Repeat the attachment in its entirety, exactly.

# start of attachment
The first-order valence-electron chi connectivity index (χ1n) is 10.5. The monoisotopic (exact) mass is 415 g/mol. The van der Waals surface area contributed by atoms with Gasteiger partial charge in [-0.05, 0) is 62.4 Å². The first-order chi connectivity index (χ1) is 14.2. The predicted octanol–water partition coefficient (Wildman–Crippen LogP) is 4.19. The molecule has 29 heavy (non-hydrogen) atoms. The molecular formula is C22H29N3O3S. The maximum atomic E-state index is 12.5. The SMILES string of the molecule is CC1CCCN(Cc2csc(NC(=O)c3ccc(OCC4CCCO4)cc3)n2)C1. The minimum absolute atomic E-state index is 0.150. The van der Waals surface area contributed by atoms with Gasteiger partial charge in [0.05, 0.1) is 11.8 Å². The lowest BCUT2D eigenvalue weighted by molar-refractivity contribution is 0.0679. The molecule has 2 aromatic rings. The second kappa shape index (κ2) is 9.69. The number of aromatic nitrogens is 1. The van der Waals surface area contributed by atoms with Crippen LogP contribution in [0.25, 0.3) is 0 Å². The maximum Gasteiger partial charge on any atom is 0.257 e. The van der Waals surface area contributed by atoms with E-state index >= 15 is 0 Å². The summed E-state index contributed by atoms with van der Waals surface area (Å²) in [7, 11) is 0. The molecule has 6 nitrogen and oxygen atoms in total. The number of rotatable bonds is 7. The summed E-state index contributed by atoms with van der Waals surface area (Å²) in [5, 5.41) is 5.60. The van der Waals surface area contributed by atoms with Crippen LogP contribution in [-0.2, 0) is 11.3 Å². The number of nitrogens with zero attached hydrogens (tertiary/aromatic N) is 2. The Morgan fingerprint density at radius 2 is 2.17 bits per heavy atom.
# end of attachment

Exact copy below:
The first-order valence-electron chi connectivity index (χ1n) is 10.5. The monoisotopic (exact) mass is 415 g/mol. The van der Waals surface area contributed by atoms with Gasteiger partial charge in [-0.05, 0) is 62.4 Å². The first-order chi connectivity index (χ1) is 14.2. The predicted octanol–water partition coefficient (Wildman–Crippen LogP) is 4.19. The molecule has 29 heavy (non-hydrogen) atoms. The molecular formula is C22H29N3O3S. The maximum atomic E-state index is 12.5. The SMILES string of the molecule is CC1CCCN(Cc2csc(NC(=O)c3ccc(OCC4CCCO4)cc3)n2)C1. The minimum absolute atomic E-state index is 0.150. The van der Waals surface area contributed by atoms with Gasteiger partial charge in [0.05, 0.1) is 11.8 Å². The lowest BCUT2D eigenvalue weighted by molar-refractivity contribution is 0.0679. The molecule has 2 aromatic rings. The second kappa shape index (κ2) is 9.69. The number of aromatic nitrogens is 1. The van der Waals surface area contributed by atoms with Crippen LogP contribution in [0.25, 0.3) is 0 Å². The maximum Gasteiger partial charge on any atom is 0.257 e. The van der Waals surface area contributed by atoms with E-state index >= 15 is 0 Å². The summed E-state index contributed by atoms with van der Waals surface area (Å²) in [7, 11) is 0. The molecule has 6 nitrogen and oxygen atoms in total. The number of rotatable bonds is 7. The summed E-state index contributed by atoms with van der Waals surface area (Å²) in [5, 5.41) is 5.60. The van der Waals surface area contributed by atoms with Crippen LogP contribution in [-0.2, 0) is 11.3 Å². The number of nitrogens with zero attached hydrogens (tertiary/aromatic N) is 2. The Morgan fingerprint density at radius 2 is 2.17 bits per heavy atom.